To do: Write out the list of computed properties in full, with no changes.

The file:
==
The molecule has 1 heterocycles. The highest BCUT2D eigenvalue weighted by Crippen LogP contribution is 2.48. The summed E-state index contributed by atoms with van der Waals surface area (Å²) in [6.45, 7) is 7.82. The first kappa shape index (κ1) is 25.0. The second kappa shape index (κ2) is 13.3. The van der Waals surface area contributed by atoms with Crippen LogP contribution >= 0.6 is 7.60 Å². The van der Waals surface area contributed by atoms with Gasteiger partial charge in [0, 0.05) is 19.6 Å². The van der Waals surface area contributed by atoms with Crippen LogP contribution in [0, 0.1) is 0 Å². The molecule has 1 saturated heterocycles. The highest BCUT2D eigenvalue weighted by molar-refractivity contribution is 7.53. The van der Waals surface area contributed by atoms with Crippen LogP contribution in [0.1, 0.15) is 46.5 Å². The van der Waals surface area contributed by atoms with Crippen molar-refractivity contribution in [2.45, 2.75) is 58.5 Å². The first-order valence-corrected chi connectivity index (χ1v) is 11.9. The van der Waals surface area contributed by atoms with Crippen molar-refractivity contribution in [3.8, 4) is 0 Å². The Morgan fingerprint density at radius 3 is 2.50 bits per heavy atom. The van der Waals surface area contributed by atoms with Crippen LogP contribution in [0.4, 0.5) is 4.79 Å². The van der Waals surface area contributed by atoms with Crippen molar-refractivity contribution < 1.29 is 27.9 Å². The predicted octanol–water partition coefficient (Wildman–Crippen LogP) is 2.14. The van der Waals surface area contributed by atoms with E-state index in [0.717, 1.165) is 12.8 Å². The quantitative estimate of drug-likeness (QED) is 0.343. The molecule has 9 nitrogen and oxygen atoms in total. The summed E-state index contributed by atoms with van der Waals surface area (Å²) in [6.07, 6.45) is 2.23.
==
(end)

The molecule has 1 heterocycles. The highest BCUT2D eigenvalue weighted by Crippen LogP contribution is 2.48. The summed E-state index contributed by atoms with van der Waals surface area (Å²) in [6.45, 7) is 7.82. The first kappa shape index (κ1) is 25.0. The second kappa shape index (κ2) is 13.3. The van der Waals surface area contributed by atoms with Crippen LogP contribution >= 0.6 is 7.60 Å². The van der Waals surface area contributed by atoms with Gasteiger partial charge in [0, 0.05) is 19.6 Å². The van der Waals surface area contributed by atoms with Crippen LogP contribution in [0, 0.1) is 0 Å². The molecule has 1 saturated heterocycles. The highest BCUT2D eigenvalue weighted by molar-refractivity contribution is 7.53. The van der Waals surface area contributed by atoms with Crippen LogP contribution in [0.1, 0.15) is 46.5 Å². The van der Waals surface area contributed by atoms with Crippen molar-refractivity contribution in [2.45, 2.75) is 58.5 Å². The first-order valence-corrected chi connectivity index (χ1v) is 11.9. The van der Waals surface area contributed by atoms with Crippen molar-refractivity contribution in [3.8, 4) is 0 Å². The Morgan fingerprint density at radius 3 is 2.50 bits per heavy atom. The van der Waals surface area contributed by atoms with Crippen LogP contribution in [0.4, 0.5) is 4.79 Å². The van der Waals surface area contributed by atoms with Crippen molar-refractivity contribution < 1.29 is 27.9 Å². The predicted octanol–water partition coefficient (Wildman–Crippen LogP) is 2.14. The van der Waals surface area contributed by atoms with E-state index in [0.717, 1.165) is 12.8 Å². The quantitative estimate of drug-likeness (QED) is 0.343. The molecule has 9 nitrogen and oxygen atoms in total. The summed E-state index contributed by atoms with van der Waals surface area (Å²) in [6.07, 6.45) is 2.23.